Oh, my…

How would you finish this all-too-common expression?

Photo Credit: liquidnight via Compfight cc

Photo Credit: liquidnight via Compfight cc

I am convinced that most people–my students included–would, sadly, complete it by calling on the Creator.

But not in sincerity. Rather, in vain.

Horse feathers! Poppycock! Fiddlesticks!

Do we ever really mean these expressions literally? Do we take time to think what they really mean and then speak them sincerely to someone, having considered the possible implications of our speech?

Probably not.

Why not? Likely because we think of them as merely fillers… void of true meaning, polite substitutes for their more bawdy counterparts.  In other words, people tend to use these filler words IN VAIN.

In fact, whenever we speak without meaning what we say, aren’t we referring to the subject IN VAIN? If I say “Good Morning” to you out of habit without really meaning it, did I really mean “Good”? Did I really think about it being “Morning”? Did I even consider whether you were actually having a “good morning” or not? If the answer to any of these is “No,” then I spoke this rather benign phrase to you not only innocuously, but also IN VAIN. Yes, IN VAIN.

The Third Commandment states very clearly, “Thou shalt not take the name of the Lord thy God in vain (Exodus 20:7, KJV). It’s a commandment, not a suggestion.

Can you imagine someone walking down the street randomly calling out names or words they don’t mean?

Whataburger! Gladys! Elm Street! Chevy Tahoe!!

Wouldn’t we think they had lost their mind?

What if someone texted you with seemingly uncalled-for proper nouns?

Franklin Delano Roosevelt! Santa Claus! Nebraska! Jumpin’ Jehoshaphat!!

Would we be offended? Would we block them from messaging us? Or would we laugh and/or take it lightly, as what we’ve come to expect from our superficial communication these days? (And then maybe even return the post to them using a similarly VAIN turn of phrase?)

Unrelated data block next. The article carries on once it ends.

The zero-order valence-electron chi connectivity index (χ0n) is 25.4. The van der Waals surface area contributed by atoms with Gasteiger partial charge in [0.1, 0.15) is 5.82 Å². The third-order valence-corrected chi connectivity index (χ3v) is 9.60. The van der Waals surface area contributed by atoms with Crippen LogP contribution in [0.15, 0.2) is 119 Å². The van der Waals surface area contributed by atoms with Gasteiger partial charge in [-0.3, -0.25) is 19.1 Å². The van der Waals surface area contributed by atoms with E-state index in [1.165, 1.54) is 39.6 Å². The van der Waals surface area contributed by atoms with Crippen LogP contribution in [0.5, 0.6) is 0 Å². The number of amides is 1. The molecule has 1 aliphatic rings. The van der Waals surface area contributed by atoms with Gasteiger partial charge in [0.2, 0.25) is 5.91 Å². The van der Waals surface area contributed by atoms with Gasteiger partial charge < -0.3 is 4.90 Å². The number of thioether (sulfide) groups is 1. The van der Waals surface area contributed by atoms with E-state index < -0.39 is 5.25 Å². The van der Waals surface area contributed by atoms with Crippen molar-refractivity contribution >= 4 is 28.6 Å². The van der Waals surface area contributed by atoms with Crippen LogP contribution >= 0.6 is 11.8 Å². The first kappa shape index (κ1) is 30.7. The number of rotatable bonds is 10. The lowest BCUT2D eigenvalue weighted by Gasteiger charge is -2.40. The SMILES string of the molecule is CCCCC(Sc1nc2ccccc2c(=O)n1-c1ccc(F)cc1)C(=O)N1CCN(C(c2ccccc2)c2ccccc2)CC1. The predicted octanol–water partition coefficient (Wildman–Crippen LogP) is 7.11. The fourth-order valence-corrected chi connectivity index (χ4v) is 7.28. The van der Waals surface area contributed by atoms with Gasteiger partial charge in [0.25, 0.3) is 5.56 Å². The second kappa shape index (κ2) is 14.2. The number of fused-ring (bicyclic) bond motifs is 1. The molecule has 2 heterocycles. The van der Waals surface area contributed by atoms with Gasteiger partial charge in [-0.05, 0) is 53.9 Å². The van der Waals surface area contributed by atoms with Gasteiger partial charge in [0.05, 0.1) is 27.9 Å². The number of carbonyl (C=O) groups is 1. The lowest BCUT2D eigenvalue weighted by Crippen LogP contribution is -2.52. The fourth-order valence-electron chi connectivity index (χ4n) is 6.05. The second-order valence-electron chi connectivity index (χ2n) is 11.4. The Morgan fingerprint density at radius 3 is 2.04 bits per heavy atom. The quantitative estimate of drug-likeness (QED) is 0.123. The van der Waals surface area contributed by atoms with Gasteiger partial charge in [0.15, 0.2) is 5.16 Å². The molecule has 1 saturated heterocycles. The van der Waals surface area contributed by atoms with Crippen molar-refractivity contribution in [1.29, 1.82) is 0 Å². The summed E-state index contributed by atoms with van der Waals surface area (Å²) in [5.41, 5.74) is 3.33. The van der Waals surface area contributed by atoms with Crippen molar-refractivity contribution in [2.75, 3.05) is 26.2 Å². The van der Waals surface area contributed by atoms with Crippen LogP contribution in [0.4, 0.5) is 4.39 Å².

What is your point, already, Dr. Roe?

Our students, like most of society, have become far too comfortable in vaguely and insincerely referencing the name of our Almighty God, our Heavenly Father, the One whose Name and Person should always, ALWAYS be held in highest reverence by all who breathe… since He gives us breath… and everything else we have from His generous hand. (See Isaiah 42:5; Acts 17:24-28; Psalm 145:14-16)

Why do people do it?

In their intriguing study, Nabi and Clark (2008) found that “negatively reinforced behaviors on TV may be modeled anyway” (p. 407), that is, despite, and perhaps even because they are negatively modeled. Pointing to Social Cognitive theory (SCT), Nabi and Clark remind us that “vicarious learning” (p. 409) is indeed prevalent among TV audiences. Echoing Kellner’s (1980) work, in which he warns that “[TV's] imagery is. . . prescriptive as well as descriptive,” (p. 5),  Nabi and Clark’s research help us understand that what we view may ultimately become a guide for our own behavior thereafter.

What’s the take away for our mass comm students?

It is challenging, but vital to get students to recognize where their patterns (and bad habits) of communicating come from. In fact, teaching people to become self-reflective, in general, is a daunting task, but oh, so vital.

In class, we have to begin by discussing what seems most obvious–because that’s where the pernicious influence of society begins to have its influence. We have to discuss why we do–or don’t–think of such phrases as “Oh, my God!” (or its text version, OMG!) as being just another way of showing surprise or disdain. Are we speaking TO the Almighty when we employ such words? If not, then why are we using His Name–IN VAIN? (His Name is above all Names, right? See Philippians 2:9-11.)

Or did we forget?

A few years ago a detergent maker began to advertise what was a short-lived addition to their long-known brand name. I’d like to think it was informed, pro-active media-savvy consumers who got them to change their name back and to stop running those irritating commercials. People like my students who have learned from class discussions not to take such things for granted, and from Bible-reading Christians who have learned that they will give an accounting for every careless word. (See Matthew 12:36.)

I mean, really? All-Mighty laundry detergent? Is it that good? Only God is good, said His only Son (Luke 18:19).

What was Sun Products Corp. thinking?

Photo Credit: AMagill via Compfight cc

Photo Credit: AMagill via Compfight cc

 

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Darrell Roe

Associate Professor of Communication at East Texas Baptist University

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One thought on “Oh, my…

  1. I agree, it seems that people have forgotten that the third commandment goes so far beyond just saying Oh my God or God dammit. It refers to not giving the name of the Lord the respect it deserves. It seems to have become an all too callous expression.

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